Breathing into Marble by Laura Sintija Cerniauskaite

 

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Breathing into Marble by Laura Sintija Cerniauskaite

Lithuanian Fiction

Original title – Kvėpavimas į marmurą

Translator – Marija Marcinkute

Source – review copy

As I said yesterday in my wrap up there was three new publishers last month and here is another Noir press is a new small press focusing on Baltic fiction. They contact me and said This may be perfect as my first book from Lithuania as I had yet to review a book from there. Laura is a prize winning writer this book won the EU prize for lit .She studied Lithuanian become a Journalist and then a writer she has had a number of books published and translated into a number of languages this is her first to be into English and the first by a living Lithuania writer to be translated to English.

HIS EYES wer brwn, with irises that seemed as thick as steel- they had none of the softness that would be characteristic of a child.When Isabel was taken to the group, they all simultaneously turned towards the door and a hush fell upon them. Isabel froze in deadly silence, pierced by fifteen pairs of starring eyes. And the a ripple out from the corner, a short, slight stir as the boy pressed his tiny fists into his mounth and his eyes flashed.Hardness was probably his most distinctive quality

She meets Ilya for the first time maybe she saw more than she realised in his eyes there

Breathing into marble is a story of family Isabel , who has a son Gailus , but this lad is suffering from Seizures which are  getting worse, the family are trying the best for him. The Isabel meets an orphan Ilya whom she decides they are going to adopt to help their son and also give him some company.This new arrival to use the old saying is like setting a cat amoung the pigeons and he is trouble he wrecks this quiet families life .What we see is the ripple effect of his arrival on how people get effect by one event .The mother and father trying to maybe replace the faulty child with a new one but he isn’t no this six year cause a rift and doesn’t take to his new step brother .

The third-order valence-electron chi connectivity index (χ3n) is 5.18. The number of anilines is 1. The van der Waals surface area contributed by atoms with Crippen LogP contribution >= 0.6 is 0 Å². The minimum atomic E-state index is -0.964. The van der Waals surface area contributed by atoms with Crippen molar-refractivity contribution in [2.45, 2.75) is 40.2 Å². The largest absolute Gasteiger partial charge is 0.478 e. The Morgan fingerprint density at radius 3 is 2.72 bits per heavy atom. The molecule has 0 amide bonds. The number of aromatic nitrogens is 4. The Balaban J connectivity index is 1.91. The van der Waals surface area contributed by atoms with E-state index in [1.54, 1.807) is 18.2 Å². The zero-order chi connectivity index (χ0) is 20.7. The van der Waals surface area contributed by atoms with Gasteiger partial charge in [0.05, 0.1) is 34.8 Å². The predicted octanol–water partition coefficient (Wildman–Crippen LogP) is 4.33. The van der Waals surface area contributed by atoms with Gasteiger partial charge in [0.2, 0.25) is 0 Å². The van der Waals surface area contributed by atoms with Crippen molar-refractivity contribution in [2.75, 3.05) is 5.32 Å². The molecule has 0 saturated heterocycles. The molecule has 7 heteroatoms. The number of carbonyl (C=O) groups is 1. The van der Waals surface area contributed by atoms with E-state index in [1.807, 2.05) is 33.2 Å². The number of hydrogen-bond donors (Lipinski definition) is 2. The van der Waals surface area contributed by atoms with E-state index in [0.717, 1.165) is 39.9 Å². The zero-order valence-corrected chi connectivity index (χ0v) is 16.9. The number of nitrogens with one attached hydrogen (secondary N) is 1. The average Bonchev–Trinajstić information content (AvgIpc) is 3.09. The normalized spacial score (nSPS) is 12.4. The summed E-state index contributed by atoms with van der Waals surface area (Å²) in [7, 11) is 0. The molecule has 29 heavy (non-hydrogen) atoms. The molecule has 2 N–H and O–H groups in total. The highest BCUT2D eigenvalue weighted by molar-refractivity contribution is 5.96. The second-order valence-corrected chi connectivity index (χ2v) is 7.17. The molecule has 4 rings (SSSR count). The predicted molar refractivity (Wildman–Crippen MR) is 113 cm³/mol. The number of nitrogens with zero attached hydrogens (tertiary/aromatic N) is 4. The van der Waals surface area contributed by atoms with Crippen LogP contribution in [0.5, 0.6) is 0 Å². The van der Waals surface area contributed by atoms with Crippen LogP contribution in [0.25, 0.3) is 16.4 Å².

Galius had never met a person who took up so little space “Its like ILya always trying to become smaller ” he said to Isabel .He behaved as though he was not two but ten years older than his brother. He would not complain to his mother when things began disappearing from the drawers of his desk – pencils and his Tragi-comical everyday reflections – what he called the pieces of paper with his scribblings on them.

The two brothers meet and the older orignal son observes something about his step brother .

This is a tough one to describe in her winning interview about this book for the EU lit prize she notes the books isn’t plot driven its a book of psychology of the human soul she says it is to see how people react to one event the event here is a death at the heart of the story that turns the wife and husbands world upside down . This is like a lot of new fiction around europe about famlies in the worst points , I felt a connection to The Boy which I reviewed last year another novel dealing with the fallout of a child’s death. This also seems to be part of a group of writers In Lithuania writing Noir fiction another influence I felt is Simenon roman Durs novels those psychological novels he wrote about the darker side of human nature at times and how we all react in certain situations . This is a dark look into ome couples past and secrets they had to bury many years ago , death and recovering or trying to recover from it .